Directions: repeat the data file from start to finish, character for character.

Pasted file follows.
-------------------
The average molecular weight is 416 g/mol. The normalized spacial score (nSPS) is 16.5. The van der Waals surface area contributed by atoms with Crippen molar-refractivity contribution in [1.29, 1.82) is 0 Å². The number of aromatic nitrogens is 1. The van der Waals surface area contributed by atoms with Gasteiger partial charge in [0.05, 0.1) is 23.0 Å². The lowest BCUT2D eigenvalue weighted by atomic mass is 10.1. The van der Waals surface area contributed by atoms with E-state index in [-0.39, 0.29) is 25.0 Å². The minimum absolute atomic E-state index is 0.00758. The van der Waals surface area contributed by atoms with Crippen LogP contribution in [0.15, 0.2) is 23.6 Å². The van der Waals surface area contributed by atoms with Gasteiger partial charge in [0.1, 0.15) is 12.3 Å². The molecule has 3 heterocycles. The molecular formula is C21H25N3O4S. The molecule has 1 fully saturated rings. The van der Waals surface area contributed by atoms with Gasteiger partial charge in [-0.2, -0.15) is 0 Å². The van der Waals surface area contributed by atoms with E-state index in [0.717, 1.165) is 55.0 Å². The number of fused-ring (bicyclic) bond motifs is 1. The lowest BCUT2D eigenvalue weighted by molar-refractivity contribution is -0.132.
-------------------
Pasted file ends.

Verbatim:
The average molecular weight is 416 g/mol. The normalized spacial score (nSPS) is 16.5. The van der Waals surface area contributed by atoms with Crippen molar-refractivity contribution in [1.29, 1.82) is 0 Å². The number of aromatic nitrogens is 1. The van der Waals surface area contributed by atoms with Gasteiger partial charge in [0.05, 0.1) is 23.0 Å². The lowest BCUT2D eigenvalue weighted by atomic mass is 10.1. The van der Waals surface area contributed by atoms with E-state index in [-0.39, 0.29) is 25.0 Å². The minimum absolute atomic E-state index is 0.00758. The van der Waals surface area contributed by atoms with Crippen LogP contribution in [0.15, 0.2) is 23.6 Å². The van der Waals surface area contributed by atoms with Gasteiger partial charge in [0.1, 0.15) is 12.3 Å². The molecule has 3 heterocycles. The molecular formula is C21H25N3O4S. The molecule has 1 fully saturated rings. The van der Waals surface area contributed by atoms with Gasteiger partial charge in [-0.2, -0.15) is 0 Å². The van der Waals surface area contributed by atoms with E-state index in [0.717, 1.165) is 55.0 Å². The number of fused-ring (bicyclic) bond motifs is 1. The lowest BCUT2D eigenvalue weighted by molar-refractivity contribution is -0.132.